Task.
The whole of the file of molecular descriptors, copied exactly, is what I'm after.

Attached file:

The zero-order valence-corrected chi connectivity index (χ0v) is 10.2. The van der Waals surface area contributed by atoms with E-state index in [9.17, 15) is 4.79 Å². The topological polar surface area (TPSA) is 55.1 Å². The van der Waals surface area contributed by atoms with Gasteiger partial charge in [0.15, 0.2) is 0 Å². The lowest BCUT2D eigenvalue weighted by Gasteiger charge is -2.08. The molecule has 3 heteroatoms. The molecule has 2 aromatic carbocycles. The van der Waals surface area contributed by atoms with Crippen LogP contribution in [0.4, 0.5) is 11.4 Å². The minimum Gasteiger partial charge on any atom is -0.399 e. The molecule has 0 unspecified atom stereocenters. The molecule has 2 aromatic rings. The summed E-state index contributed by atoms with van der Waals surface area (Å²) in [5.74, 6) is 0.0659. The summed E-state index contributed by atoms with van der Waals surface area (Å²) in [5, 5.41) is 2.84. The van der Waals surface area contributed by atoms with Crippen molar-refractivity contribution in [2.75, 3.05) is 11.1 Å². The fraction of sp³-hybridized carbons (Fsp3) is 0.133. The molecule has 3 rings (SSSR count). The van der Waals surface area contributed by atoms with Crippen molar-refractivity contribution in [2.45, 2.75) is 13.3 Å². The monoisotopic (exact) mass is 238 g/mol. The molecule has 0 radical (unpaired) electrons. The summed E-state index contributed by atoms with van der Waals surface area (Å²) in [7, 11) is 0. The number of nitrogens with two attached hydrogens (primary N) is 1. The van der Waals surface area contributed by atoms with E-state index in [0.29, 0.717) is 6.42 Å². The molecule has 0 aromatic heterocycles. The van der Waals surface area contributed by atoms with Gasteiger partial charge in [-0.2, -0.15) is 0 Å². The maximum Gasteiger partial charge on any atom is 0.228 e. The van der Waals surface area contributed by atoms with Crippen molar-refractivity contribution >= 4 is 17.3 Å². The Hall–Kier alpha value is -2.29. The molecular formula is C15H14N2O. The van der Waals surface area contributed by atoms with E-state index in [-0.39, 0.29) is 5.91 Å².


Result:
The zero-order valence-corrected chi connectivity index (χ0v) is 10.2. The van der Waals surface area contributed by atoms with E-state index in [9.17, 15) is 4.79 Å². The topological polar surface area (TPSA) is 55.1 Å². The van der Waals surface area contributed by atoms with Gasteiger partial charge in [0.15, 0.2) is 0 Å². The lowest BCUT2D eigenvalue weighted by Gasteiger charge is -2.08. The molecule has 3 heteroatoms. The molecule has 2 aromatic carbocycles. The van der Waals surface area contributed by atoms with Crippen LogP contribution in [0.4, 0.5) is 11.4 Å². The minimum Gasteiger partial charge on any atom is -0.399 e. The molecule has 0 unspecified atom stereocenters. The molecule has 2 aromatic rings. The summed E-state index contributed by atoms with van der Waals surface area (Å²) in [5.74, 6) is 0.0659. The summed E-state index contributed by atoms with van der Waals surface area (Å²) in [5, 5.41) is 2.84. The van der Waals surface area contributed by atoms with Crippen molar-refractivity contribution in [2.75, 3.05) is 11.1 Å². The fraction of sp³-hybridized carbons (Fsp3) is 0.133. The molecule has 3 rings (SSSR count). The van der Waals surface area contributed by atoms with Crippen molar-refractivity contribution in [2.45, 2.75) is 13.3 Å². The monoisotopic (exact) mass is 238 g/mol. The molecule has 0 radical (unpaired) electrons. The summed E-state index contributed by atoms with van der Waals surface area (Å²) in [7, 11) is 0. The number of nitrogens with two attached hydrogens (primary N) is 1. The van der Waals surface area contributed by atoms with E-state index in [0.29, 0.717) is 6.42 Å². The molecule has 0 aromatic heterocycles. The van der Waals surface area contributed by atoms with Gasteiger partial charge in [-0.2, -0.15) is 0 Å². The maximum Gasteiger partial charge on any atom is 0.228 e. The van der Waals surface area contributed by atoms with Crippen molar-refractivity contribution >= 4 is 17.3 Å². The Hall–Kier alpha value is -2.29. The molecular formula is C15H14N2O. The van der Waals surface area contributed by atoms with E-state index in [-0.39, 0.29) is 5.91 Å².